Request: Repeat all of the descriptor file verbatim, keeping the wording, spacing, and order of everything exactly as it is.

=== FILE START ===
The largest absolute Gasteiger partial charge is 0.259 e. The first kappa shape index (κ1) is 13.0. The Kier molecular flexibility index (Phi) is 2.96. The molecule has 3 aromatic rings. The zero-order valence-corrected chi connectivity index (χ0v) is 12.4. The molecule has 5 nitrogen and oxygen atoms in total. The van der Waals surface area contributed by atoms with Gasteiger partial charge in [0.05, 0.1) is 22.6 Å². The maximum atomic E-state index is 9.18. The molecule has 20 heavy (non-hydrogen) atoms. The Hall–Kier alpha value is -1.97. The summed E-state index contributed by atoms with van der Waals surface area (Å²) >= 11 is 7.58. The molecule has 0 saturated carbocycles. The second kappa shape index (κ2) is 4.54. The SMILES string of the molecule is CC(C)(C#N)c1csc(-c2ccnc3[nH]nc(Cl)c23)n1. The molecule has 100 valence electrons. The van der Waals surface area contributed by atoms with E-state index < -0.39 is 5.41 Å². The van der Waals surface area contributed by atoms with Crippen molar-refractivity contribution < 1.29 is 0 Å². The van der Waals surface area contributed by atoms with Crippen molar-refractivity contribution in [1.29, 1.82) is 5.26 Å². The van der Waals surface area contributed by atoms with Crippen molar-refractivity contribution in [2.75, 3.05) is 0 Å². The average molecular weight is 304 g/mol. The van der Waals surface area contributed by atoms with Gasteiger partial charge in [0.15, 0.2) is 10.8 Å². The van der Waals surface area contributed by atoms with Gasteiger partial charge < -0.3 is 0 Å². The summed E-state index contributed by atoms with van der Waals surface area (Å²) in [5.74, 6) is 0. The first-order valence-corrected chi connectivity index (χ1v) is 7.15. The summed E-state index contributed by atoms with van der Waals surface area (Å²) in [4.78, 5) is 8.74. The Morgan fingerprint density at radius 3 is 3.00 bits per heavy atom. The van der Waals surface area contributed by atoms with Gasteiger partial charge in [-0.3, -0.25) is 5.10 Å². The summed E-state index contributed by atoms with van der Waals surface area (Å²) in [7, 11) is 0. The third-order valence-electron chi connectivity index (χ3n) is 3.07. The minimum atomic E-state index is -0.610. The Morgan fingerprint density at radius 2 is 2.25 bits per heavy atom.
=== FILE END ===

The largest absolute Gasteiger partial charge is 0.259 e. The first kappa shape index (κ1) is 13.0. The Kier molecular flexibility index (Phi) is 2.96. The molecule has 3 aromatic rings. The zero-order valence-corrected chi connectivity index (χ0v) is 12.4. The molecule has 5 nitrogen and oxygen atoms in total. The van der Waals surface area contributed by atoms with Gasteiger partial charge in [0.05, 0.1) is 22.6 Å². The maximum atomic E-state index is 9.18. The molecule has 20 heavy (non-hydrogen) atoms. The Hall–Kier alpha value is -1.97. The summed E-state index contributed by atoms with van der Waals surface area (Å²) >= 11 is 7.58. The molecule has 0 saturated carbocycles. The second kappa shape index (κ2) is 4.54. The SMILES string of the molecule is CC(C)(C#N)c1csc(-c2ccnc3[nH]nc(Cl)c23)n1. The molecule has 100 valence electrons. The van der Waals surface area contributed by atoms with E-state index < -0.39 is 5.41 Å². The van der Waals surface area contributed by atoms with Crippen molar-refractivity contribution < 1.29 is 0 Å². The van der Waals surface area contributed by atoms with Crippen molar-refractivity contribution in [1.29, 1.82) is 5.26 Å². The van der Waals surface area contributed by atoms with Crippen molar-refractivity contribution in [2.75, 3.05) is 0 Å². The average molecular weight is 304 g/mol. The van der Waals surface area contributed by atoms with Gasteiger partial charge in [0.15, 0.2) is 10.8 Å². The van der Waals surface area contributed by atoms with Gasteiger partial charge < -0.3 is 0 Å². The summed E-state index contributed by atoms with van der Waals surface area (Å²) in [5.74, 6) is 0. The first-order valence-corrected chi connectivity index (χ1v) is 7.15. The summed E-state index contributed by atoms with van der Waals surface area (Å²) in [4.78, 5) is 8.74. The Morgan fingerprint density at radius 3 is 3.00 bits per heavy atom. The van der Waals surface area contributed by atoms with Gasteiger partial charge in [-0.3, -0.25) is 5.10 Å². The summed E-state index contributed by atoms with van der Waals surface area (Å²) in [7, 11) is 0. The third-order valence-electron chi connectivity index (χ3n) is 3.07. The minimum atomic E-state index is -0.610. The Morgan fingerprint density at radius 2 is 2.25 bits per heavy atom.